• Functional murmur is common in racehorses, resulting from the intense blood flow required during sustained – exercise. Turbulent flows in the circulatory tract are due to the large diameter of blood vessels in the athletic horse.
  • Pathological murmur results from a structural heart defect present from birth, leading to blood leakage.

The heart murmur constitutes a complexity for the veterinarian, who must accurately assess the capabilities of the horse presenting this murmur. It is essential to provide the owner-trainer with short and long-term indications of the state of cardiac health and to define a long-term monitoring strategy. The practitioner characterizes the abnormal noise based on several parameters such as:

  • the point of maximum intensity,
  • the stamp,
  • the radiation,
  • the localisation,
  • the time of appearance,
  • and the type of breath.

Possible causes

The emergence of a murmur, whether functional, physiological, or pathological, indicates a disturbance in the functioning of the cardiovascular system. It is essential to understand the origin of this variation in order to adjust the daily life of the athletic horse.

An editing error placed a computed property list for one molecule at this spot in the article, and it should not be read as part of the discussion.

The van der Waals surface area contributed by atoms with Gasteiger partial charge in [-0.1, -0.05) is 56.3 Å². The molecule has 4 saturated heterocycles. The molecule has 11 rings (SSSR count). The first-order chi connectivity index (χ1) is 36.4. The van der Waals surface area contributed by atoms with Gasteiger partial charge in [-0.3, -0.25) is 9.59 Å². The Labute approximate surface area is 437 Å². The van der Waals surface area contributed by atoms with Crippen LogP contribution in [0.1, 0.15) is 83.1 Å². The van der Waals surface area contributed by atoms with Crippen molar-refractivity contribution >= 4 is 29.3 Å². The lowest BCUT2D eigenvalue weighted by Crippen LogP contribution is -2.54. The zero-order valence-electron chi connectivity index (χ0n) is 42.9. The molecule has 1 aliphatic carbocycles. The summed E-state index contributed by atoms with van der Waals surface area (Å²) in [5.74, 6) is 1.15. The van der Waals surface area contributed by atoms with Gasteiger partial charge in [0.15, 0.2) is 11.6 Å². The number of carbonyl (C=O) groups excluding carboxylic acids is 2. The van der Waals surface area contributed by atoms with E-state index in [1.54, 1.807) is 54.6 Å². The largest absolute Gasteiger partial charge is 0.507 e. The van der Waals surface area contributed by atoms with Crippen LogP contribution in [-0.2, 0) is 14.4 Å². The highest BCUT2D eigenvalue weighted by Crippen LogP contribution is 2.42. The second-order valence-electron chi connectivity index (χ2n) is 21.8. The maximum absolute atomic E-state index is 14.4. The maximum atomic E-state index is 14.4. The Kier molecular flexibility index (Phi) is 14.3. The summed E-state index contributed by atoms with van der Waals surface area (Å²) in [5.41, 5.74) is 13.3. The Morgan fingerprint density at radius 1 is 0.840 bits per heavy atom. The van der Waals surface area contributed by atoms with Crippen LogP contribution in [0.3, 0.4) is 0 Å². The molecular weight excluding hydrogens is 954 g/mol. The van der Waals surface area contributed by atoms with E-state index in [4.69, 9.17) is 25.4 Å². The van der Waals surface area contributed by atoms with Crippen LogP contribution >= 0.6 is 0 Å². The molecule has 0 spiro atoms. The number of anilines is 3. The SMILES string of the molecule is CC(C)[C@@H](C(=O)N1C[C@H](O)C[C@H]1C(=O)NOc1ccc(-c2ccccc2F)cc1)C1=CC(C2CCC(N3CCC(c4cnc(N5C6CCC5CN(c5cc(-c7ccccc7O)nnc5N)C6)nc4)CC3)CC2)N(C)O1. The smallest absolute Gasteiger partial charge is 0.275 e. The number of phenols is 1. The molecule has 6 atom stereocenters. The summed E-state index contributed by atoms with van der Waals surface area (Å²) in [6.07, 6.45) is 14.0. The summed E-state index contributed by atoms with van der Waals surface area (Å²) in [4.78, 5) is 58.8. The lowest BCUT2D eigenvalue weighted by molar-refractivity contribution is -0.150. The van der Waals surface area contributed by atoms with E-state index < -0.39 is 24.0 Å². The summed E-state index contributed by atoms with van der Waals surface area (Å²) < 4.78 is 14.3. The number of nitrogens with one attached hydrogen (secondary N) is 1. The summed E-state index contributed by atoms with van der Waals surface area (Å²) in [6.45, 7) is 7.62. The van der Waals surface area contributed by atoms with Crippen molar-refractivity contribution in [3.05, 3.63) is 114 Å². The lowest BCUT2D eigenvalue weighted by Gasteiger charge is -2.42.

Pathological murmur, audible both at rest and during exercise, finds its origin in an illness or congenital malformation.

Physiological murmur is common in young horses and thoroughbreds. During exercise, it results from an intense contraction of the heart causing vibrations in the cardiovascular structures, without constituting a cardiac anomaly in itself. This type of murmur can be temporary and can also appear in a horse with an iron deficiency, suffering from colic, or suffering from cardiovascular disease.

How to detect a heart murmur?


In addition to the distinction in the perception of heart sounds with a stethoscope, manifestations of a heart murmur may result in unusual changes that should alert the owner or trainer.